The search for Cameron’s replacement did not go far as Lincoln determined that Cameron’s legal adviser, Edwin McMasters Stanton, was a worthy successor. Stanton possessed an intimidating presence with his “black little near-sighted eyes,” bushy hair, and “surprisingly sensitive mouth.”[xii] He was a man known for his tempestuous nature: one petitioner was left badly shaken by Stanton’s “piercing shrillness,” which the petitioner described as Stanton coming at him “like a tiger.”[xiii] Stanton once said, “As soon as I can get the machinery of the office working, the rats cleared out, and the rat holes stopped, we shall move.”[xiv] He was not any more kind to visitors, as one man who visited Stanton to lobby for the release of his friend charged with treason learned when Stanton responded: “If I tap that little bell, I can send you to a place where you will never hear the dogs bark. And by heaven I’ll do it if you say another word!”[xv]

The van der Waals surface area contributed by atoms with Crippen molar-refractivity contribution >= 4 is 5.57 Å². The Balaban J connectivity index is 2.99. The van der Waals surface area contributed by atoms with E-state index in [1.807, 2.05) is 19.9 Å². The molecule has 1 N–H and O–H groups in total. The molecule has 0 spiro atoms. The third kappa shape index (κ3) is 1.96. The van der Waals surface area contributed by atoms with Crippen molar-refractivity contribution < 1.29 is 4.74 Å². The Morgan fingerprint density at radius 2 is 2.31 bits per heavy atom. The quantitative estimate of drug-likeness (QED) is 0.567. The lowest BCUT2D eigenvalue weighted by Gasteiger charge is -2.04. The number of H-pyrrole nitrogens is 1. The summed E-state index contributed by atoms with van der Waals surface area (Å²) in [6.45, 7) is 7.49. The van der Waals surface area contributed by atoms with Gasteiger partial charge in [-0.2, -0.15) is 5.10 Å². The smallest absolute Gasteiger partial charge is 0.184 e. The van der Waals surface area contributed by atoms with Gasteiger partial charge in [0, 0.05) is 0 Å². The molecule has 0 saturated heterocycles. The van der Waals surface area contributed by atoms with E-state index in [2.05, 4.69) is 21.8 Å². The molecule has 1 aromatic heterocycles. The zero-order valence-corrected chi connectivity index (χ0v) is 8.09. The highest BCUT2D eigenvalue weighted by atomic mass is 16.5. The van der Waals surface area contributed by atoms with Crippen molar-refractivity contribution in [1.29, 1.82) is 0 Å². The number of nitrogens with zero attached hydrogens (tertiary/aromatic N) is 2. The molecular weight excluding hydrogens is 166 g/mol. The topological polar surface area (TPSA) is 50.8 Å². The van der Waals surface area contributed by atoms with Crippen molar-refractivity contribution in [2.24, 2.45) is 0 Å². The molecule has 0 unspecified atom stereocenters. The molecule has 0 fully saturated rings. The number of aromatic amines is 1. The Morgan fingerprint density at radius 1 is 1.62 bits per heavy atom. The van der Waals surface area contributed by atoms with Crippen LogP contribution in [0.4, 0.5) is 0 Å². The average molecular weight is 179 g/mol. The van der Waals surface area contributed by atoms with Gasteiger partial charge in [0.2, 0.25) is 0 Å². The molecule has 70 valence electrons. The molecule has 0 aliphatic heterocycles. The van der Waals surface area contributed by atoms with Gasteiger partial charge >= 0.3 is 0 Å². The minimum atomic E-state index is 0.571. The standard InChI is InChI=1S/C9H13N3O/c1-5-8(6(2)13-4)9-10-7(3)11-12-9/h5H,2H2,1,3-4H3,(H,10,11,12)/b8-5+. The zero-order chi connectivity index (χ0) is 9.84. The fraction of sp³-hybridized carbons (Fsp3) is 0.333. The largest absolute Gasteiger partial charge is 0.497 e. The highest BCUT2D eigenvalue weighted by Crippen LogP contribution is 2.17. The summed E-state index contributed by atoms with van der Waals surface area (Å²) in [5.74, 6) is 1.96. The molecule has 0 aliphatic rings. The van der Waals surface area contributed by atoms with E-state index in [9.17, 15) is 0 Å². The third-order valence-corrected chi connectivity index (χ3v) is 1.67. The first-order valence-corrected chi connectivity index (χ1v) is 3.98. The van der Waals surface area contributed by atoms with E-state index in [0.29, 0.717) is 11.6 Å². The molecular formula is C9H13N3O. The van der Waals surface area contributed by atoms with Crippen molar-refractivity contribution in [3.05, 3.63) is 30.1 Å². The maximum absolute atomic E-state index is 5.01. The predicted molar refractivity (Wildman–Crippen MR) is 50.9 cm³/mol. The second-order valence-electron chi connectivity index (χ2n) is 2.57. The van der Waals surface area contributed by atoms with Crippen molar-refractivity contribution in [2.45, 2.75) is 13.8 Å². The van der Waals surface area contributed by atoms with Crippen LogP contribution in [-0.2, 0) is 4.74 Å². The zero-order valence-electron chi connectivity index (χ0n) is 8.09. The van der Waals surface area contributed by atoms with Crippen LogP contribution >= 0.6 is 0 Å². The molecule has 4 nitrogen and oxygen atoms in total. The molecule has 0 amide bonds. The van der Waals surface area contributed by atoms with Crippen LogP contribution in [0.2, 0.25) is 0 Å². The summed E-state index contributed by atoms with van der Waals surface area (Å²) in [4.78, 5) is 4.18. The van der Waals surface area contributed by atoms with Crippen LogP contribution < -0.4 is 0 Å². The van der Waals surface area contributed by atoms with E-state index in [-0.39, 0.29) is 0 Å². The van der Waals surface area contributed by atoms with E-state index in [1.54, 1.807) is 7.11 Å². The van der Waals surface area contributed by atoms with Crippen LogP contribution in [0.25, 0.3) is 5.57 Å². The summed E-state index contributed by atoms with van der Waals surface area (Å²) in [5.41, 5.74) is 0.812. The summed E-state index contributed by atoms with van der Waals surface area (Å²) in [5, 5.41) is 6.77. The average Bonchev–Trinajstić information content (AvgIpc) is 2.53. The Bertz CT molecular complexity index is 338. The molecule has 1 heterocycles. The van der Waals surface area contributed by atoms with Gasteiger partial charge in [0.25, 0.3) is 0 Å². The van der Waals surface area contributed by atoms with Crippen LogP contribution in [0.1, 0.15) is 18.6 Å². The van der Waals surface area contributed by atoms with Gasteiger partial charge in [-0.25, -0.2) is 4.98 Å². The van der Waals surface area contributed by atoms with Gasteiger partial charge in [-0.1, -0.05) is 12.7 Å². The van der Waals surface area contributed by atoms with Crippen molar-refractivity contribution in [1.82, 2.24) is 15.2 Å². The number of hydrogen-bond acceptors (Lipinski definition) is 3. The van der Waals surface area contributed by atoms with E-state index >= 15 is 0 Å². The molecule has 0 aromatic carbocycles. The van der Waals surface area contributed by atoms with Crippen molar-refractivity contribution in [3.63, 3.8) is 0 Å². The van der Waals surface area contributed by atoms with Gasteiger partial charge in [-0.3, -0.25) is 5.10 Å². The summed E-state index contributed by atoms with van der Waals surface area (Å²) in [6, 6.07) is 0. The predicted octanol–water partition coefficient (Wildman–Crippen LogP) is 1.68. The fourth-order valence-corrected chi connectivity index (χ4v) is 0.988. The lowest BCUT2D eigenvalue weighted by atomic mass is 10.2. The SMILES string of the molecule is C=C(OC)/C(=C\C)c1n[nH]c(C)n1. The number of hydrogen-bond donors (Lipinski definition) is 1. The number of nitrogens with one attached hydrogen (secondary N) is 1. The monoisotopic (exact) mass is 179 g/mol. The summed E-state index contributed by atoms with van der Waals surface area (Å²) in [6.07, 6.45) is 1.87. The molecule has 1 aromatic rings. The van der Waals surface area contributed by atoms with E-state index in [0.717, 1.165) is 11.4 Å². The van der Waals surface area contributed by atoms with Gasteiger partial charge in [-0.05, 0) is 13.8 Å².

Lincoln, anxious for progress in the war, would likely have been pleased had he heard Stanton roar upon taking office: “This army has got to fight or run away. And while men are striving nobly in the West, the champagne and oysters on the Potomac must be stopped.”[xvi] Horace Greeley, the New York Tribune publisher, wrote that Stanton was going to deal with “the greatest danger now facing the country—treason in Washington, treason in the army itself, especially the treason which wears the garb of Unionism.”[xvii]
While McClellan’s plan was not known, Lincoln and the Union as a whole could feel a swelling of optimism and empowerment as 1862 began. At the helm of the army was a man capable of training and rousing his men into battle with as good a chance of success as any general. In the Lincoln administration, the Union presently had a leader in the War Department that would focus his energy and hold his subordinates accountable until the Union had achieved success in the war. Even with these changes, however, it remained a question as to how the Union would make its advance and whether that advance would end the war that was approaching its first anniversary.
[i] Shelby Foote, The Civil War: A Narrative, Vol. I, 240.
[iv] Id. at 240-41.
[v] Id. at 241.
[viii] Id. at 241-42.
[ix] Id. at 242.
[xii] Id. at 244-45.
[xiii] Id. at 245.
[xvi] Id. at 246.
[xvii] Id. at 247.